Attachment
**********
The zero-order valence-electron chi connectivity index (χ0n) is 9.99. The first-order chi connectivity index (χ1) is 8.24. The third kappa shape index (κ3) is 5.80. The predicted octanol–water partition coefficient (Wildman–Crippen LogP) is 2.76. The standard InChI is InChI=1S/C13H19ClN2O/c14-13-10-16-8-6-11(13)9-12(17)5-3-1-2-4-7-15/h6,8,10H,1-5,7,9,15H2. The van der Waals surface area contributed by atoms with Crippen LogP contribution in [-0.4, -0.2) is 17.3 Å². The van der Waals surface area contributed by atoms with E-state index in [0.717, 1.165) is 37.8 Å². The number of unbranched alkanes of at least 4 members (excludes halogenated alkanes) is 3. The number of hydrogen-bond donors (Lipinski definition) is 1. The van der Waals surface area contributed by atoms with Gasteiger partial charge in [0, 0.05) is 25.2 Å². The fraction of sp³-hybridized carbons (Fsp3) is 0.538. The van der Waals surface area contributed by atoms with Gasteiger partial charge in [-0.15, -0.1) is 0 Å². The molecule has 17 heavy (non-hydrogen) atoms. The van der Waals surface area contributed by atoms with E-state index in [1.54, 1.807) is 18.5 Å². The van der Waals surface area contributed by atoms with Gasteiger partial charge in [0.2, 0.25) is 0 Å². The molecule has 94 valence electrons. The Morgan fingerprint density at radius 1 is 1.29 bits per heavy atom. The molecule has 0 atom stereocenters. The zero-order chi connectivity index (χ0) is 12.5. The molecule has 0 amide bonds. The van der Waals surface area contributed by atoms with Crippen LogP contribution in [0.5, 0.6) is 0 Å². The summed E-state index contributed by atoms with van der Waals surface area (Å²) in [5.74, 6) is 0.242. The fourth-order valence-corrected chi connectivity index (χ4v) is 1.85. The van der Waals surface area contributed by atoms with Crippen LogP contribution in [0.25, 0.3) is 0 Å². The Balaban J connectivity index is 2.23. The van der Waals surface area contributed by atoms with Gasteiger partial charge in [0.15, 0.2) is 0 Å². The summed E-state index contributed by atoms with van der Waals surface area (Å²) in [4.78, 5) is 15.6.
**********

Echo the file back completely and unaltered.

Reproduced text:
The zero-order valence-electron chi connectivity index (χ0n) is 9.99. The first-order chi connectivity index (χ1) is 8.24. The third kappa shape index (κ3) is 5.80. The predicted octanol–water partition coefficient (Wildman–Crippen LogP) is 2.76. The standard InChI is InChI=1S/C13H19ClN2O/c14-13-10-16-8-6-11(13)9-12(17)5-3-1-2-4-7-15/h6,8,10H,1-5,7,9,15H2. The van der Waals surface area contributed by atoms with Crippen LogP contribution in [-0.4, -0.2) is 17.3 Å². The van der Waals surface area contributed by atoms with E-state index in [0.717, 1.165) is 37.8 Å². The number of unbranched alkanes of at least 4 members (excludes halogenated alkanes) is 3. The number of hydrogen-bond donors (Lipinski definition) is 1. The van der Waals surface area contributed by atoms with Gasteiger partial charge in [0, 0.05) is 25.2 Å². The fraction of sp³-hybridized carbons (Fsp3) is 0.538. The van der Waals surface area contributed by atoms with Gasteiger partial charge in [-0.15, -0.1) is 0 Å². The molecule has 17 heavy (non-hydrogen) atoms. The van der Waals surface area contributed by atoms with E-state index in [1.54, 1.807) is 18.5 Å². The van der Waals surface area contributed by atoms with Gasteiger partial charge in [0.2, 0.25) is 0 Å². The molecule has 94 valence electrons. The Morgan fingerprint density at radius 1 is 1.29 bits per heavy atom. The molecule has 0 atom stereocenters. The zero-order chi connectivity index (χ0) is 12.5. The molecule has 0 amide bonds. The van der Waals surface area contributed by atoms with Crippen LogP contribution in [0.5, 0.6) is 0 Å². The summed E-state index contributed by atoms with van der Waals surface area (Å²) in [5.74, 6) is 0.242. The fourth-order valence-corrected chi connectivity index (χ4v) is 1.85. The van der Waals surface area contributed by atoms with Crippen LogP contribution in [0.25, 0.3) is 0 Å². The Balaban J connectivity index is 2.23. The van der Waals surface area contributed by atoms with Gasteiger partial charge in [0.15, 0.2) is 0 Å². The summed E-state index contributed by atoms with van der Waals surface area (Å²) in [4.78, 5) is 15.6.